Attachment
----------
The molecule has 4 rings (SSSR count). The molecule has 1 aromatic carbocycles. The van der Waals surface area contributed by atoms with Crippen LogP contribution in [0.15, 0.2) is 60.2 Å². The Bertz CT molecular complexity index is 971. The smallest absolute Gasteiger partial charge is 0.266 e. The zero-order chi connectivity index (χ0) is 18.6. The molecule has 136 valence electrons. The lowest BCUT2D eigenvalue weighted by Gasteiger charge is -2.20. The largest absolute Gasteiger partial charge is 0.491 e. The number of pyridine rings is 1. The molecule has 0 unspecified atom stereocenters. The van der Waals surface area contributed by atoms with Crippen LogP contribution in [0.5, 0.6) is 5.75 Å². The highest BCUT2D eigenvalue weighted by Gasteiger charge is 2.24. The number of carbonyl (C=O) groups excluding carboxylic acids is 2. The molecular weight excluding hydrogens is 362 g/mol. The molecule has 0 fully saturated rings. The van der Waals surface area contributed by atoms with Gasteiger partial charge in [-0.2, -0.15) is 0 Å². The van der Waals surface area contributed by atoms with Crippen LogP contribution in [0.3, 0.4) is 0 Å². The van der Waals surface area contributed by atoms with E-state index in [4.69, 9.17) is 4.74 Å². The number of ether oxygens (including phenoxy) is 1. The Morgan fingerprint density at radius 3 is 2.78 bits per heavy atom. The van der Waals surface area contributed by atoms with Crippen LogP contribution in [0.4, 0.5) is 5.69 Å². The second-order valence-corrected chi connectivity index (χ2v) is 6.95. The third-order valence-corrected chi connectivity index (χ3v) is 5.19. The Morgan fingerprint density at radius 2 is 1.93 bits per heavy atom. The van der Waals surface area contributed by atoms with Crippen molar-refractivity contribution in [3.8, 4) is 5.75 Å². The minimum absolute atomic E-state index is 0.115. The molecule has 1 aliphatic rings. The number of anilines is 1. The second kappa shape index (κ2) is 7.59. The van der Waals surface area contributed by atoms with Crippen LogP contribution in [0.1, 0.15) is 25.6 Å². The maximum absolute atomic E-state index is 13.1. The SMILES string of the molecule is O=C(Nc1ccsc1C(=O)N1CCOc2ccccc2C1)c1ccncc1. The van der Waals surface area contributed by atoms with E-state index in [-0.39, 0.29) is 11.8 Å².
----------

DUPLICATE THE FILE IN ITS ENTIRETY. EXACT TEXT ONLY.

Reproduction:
The molecule has 4 rings (SSSR count). The molecule has 1 aromatic carbocycles. The van der Waals surface area contributed by atoms with Crippen LogP contribution in [0.15, 0.2) is 60.2 Å². The Bertz CT molecular complexity index is 971. The smallest absolute Gasteiger partial charge is 0.266 e. The zero-order chi connectivity index (χ0) is 18.6. The molecule has 136 valence electrons. The lowest BCUT2D eigenvalue weighted by Gasteiger charge is -2.20. The largest absolute Gasteiger partial charge is 0.491 e. The number of pyridine rings is 1. The molecule has 0 unspecified atom stereocenters. The van der Waals surface area contributed by atoms with Crippen LogP contribution in [0.5, 0.6) is 5.75 Å². The highest BCUT2D eigenvalue weighted by Gasteiger charge is 2.24. The number of carbonyl (C=O) groups excluding carboxylic acids is 2. The molecular weight excluding hydrogens is 362 g/mol. The molecule has 0 fully saturated rings. The van der Waals surface area contributed by atoms with Gasteiger partial charge in [-0.2, -0.15) is 0 Å². The van der Waals surface area contributed by atoms with Crippen LogP contribution in [0.3, 0.4) is 0 Å². The van der Waals surface area contributed by atoms with E-state index in [4.69, 9.17) is 4.74 Å². The number of ether oxygens (including phenoxy) is 1. The Morgan fingerprint density at radius 3 is 2.78 bits per heavy atom. The van der Waals surface area contributed by atoms with Crippen LogP contribution in [0.4, 0.5) is 5.69 Å². The second-order valence-corrected chi connectivity index (χ2v) is 6.95. The third-order valence-corrected chi connectivity index (χ3v) is 5.19. The Morgan fingerprint density at radius 2 is 1.93 bits per heavy atom. The van der Waals surface area contributed by atoms with Crippen molar-refractivity contribution in [3.8, 4) is 5.75 Å². The minimum absolute atomic E-state index is 0.115. The molecule has 1 aliphatic rings. The number of anilines is 1. The second kappa shape index (κ2) is 7.59. The van der Waals surface area contributed by atoms with Crippen LogP contribution in [0.1, 0.15) is 25.6 Å². The maximum absolute atomic E-state index is 13.1. The SMILES string of the molecule is O=C(Nc1ccsc1C(=O)N1CCOc2ccccc2C1)c1ccncc1. The van der Waals surface area contributed by atoms with E-state index in [-0.39, 0.29) is 11.8 Å².